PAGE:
I now turn to the law applicable to the  grant of temporary injunctions.

I have carefully considered oral submissions of  all counsel and studied the authorities availed to me.

The law applicable to the grant of  temporary injunctions applies to interim orders.

It is now settled that for a temporary injunction to issue, the applicant’s suit must have a likelihood of success; it must be shown that he will suffer irreparable damage, and if none of these  two applies  to the facts, the application is determined on a  balance of  convenience.

The applicant seeks an order restraining the 2nd respondent from accepting the six candidates nominated by NRM until disposal of the main application. As counsel for both respondents submitted these nominees have already been accepted by the 2nd respondent as candidates. According to the road map issued by Parliament, by 20.2.2017, the nominees were to be displayed .The affidavit of Oscar Kihika confirms that the candidates have gone through the parliamentary vetting process .

This means the order sought has been overtaken by events. Counsel for the applicant relied on SC Const. Applic. 4 of 2014 Hon Theodore Sekikubo and four others v AG in support of his submission that where there is partial execution, a stay can be ordered.

That is correct legal position but in this application , the candidates have already been accepted as candidates for the East African Legislative Assembly yet the applicant wants court to stop that acceptance which order would be issued in vain . Courts do not issue orders in vain.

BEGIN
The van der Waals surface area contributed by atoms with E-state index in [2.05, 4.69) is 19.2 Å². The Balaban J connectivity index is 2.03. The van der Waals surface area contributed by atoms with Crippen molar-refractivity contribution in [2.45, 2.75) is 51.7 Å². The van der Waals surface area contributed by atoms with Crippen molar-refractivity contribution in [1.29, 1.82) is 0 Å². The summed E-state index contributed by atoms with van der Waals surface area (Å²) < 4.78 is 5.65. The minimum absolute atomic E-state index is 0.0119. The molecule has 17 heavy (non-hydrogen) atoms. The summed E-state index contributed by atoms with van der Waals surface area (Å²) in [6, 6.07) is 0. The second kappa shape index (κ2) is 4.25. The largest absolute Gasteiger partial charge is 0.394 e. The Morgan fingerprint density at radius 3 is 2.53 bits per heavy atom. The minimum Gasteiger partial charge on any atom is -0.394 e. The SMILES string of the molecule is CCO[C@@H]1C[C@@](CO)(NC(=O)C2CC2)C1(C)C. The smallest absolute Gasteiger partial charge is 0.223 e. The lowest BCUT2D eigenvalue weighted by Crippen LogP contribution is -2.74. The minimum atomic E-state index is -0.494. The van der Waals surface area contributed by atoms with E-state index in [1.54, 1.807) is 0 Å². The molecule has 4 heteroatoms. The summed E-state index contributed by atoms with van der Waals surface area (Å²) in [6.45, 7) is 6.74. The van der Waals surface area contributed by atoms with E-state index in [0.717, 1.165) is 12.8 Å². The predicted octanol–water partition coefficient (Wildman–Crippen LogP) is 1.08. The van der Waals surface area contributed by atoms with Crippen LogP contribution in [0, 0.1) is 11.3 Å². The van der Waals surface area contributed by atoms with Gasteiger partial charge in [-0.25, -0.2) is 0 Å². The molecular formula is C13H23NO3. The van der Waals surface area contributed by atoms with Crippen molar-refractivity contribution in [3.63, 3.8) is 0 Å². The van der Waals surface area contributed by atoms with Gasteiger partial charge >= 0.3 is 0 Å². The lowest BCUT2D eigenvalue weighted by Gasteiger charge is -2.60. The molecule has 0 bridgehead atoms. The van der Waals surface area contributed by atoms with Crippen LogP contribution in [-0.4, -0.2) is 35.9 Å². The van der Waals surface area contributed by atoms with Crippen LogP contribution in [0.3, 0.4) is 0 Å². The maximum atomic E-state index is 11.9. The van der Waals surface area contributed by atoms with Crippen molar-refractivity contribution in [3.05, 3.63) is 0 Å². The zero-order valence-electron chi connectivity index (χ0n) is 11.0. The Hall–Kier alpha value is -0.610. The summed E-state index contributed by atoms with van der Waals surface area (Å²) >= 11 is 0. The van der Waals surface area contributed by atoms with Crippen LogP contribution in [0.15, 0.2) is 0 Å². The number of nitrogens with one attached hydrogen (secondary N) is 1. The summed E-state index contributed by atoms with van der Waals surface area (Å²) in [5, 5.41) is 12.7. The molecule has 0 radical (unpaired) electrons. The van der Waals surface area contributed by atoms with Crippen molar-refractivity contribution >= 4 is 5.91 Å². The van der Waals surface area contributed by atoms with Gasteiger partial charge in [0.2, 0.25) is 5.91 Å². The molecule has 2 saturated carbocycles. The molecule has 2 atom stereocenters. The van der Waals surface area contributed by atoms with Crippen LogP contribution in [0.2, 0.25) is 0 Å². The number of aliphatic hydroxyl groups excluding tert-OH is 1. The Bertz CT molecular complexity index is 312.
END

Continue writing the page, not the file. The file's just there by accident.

What is left is for the elections to take place . If the applicant had sought an order to stop the elections, it would have been within the parameters of the Supreme Court precedent but he did not. Apparently these are the orders  sought in the main petition in which he prays that the results of 8th February be annulled and those of 7th February be upheld. In the alternative , he prays for  fresh elections and a permanent injunction against the persons nominated by the 1st respondent from participating in the EALA elections on 28.2.2017.

Even if the applicant had asked for these orders in the interim application,  the likelihood of success of the main petition is in doubt owing to the requirement in section 4(2) of the EALA Act 2011  for Parliament to elect representatives within 90 days of the expiry of the term of the current Parliament.  As counsel for the respondents suggested, this court  has a duty to give effect  to Community laws  and to  cause a change to the road map for elections would contravene the EALA Act.  

In other words, the prayer to stop elections of  the nominees of the 1st respondent  sought by the petitioner in the main petition  is not sustainable by virtue of  section 4 (2) of the EALA Act. That section is in the following  terms.

4(1) the National Assembly of each Partner state shall in accordance with its rules of procedure elect , not from among its members, nine members of the Assembly.

4(2) The National Assembly shall elect members of the Assembly within 90 days from the expiry date of the outgoing Assembly.

Read together, the two sub sections make   it mandatory that nine members will be elected. To issue an order stopping some of the candidates from participating in  the election goes against the spirit  of  section 4(1) and 4(2) and also section 4(3)  that  requires representation of political parties represented in the National Assembly.

For the foregoing reasons, the application for an interim order is dismissed with costs in the cause.